While writing this blog, the thought of being made a certain way and having that be immutable stirred up some rather compelling and disturbing thoughts. If, as was suggested in the Daf, people are all created with the same set of positive qualities and the only difference between people is how we use them, then it would mean people are making very radical decisions. If everyone, literally everyone, is born with an innate love for God, where do atheists come from? If we are all born to be naturally generous, why does personal and corporate greed run rampant in the world? If we all burn with a desire for truth and we hate lies, why are so many people liars?
When the Alter of Kelm says that our personality traits stem from our spiritual gifts, and compares them to our physical attributes, I can’t help but think that physically, we aren’t all the same. Some people are gifted athletes while other people are terribly disabled. If lacking some of these essential spiritual traits is like being born with a severe physical handicap, and we know that some people are born this way, then are some human beings by their very nature, spiritually crippled? Is that how we answer the questions I asked in the previous paragraph? Does this explain how people who are gay or transgender, for example, can truthfully say they were “born this way”?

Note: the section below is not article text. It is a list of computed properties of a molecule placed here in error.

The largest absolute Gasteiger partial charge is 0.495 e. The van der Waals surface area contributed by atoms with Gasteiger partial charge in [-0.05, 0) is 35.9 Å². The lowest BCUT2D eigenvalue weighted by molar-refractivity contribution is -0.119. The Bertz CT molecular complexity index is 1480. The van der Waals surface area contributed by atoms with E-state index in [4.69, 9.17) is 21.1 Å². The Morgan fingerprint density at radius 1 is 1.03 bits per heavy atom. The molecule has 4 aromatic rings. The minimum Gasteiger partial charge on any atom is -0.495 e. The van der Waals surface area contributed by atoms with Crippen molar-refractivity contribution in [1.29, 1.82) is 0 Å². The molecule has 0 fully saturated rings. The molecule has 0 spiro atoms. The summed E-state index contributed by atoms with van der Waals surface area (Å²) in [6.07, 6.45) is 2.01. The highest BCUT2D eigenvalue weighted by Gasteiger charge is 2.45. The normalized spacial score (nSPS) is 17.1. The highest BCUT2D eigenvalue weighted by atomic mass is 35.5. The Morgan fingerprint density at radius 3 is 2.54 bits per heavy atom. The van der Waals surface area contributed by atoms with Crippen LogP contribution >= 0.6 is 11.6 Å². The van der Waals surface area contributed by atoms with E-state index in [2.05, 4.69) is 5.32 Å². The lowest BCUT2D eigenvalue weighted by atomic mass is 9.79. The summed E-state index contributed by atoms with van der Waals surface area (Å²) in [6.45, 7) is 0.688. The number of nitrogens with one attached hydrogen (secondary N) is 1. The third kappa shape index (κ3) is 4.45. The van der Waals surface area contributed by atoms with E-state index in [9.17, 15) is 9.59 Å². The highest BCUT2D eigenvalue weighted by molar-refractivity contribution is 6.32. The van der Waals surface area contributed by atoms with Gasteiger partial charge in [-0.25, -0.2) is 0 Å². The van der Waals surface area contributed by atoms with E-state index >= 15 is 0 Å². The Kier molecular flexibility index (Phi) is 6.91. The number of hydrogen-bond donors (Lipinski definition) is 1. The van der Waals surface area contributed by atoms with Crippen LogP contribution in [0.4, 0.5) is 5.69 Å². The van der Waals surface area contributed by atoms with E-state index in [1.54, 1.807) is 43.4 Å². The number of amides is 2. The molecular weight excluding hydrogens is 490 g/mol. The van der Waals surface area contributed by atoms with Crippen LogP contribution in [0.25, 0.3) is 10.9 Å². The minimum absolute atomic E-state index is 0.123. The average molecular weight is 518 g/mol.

Those questions and the potential answers suggest startling issues about the nature of God, man, and reality.
We have to be more or at least different than the sum of our parts, or there is no hope for repentance. It would mean that God is setting significant portions of humanity up for failure by creating standards and goals they (we) couldn’t possibly meet.
From time to time, I do encounter someone who really does seem naturally cheerful and giving. A person who just “innately” loves God and other people. Someone who seems to be just “made” to serve God. I don’t meet many people like that, even in the community of faith. Why does doing good to others and loving God seem so hard for so many people, even when they…we desire it with all our hearts?
Who are we really? Are we only the way we were born and can’t become anything more? Why are we who we are?
To keep reading in this series, go to the next “morning meditation” Time is the Fire.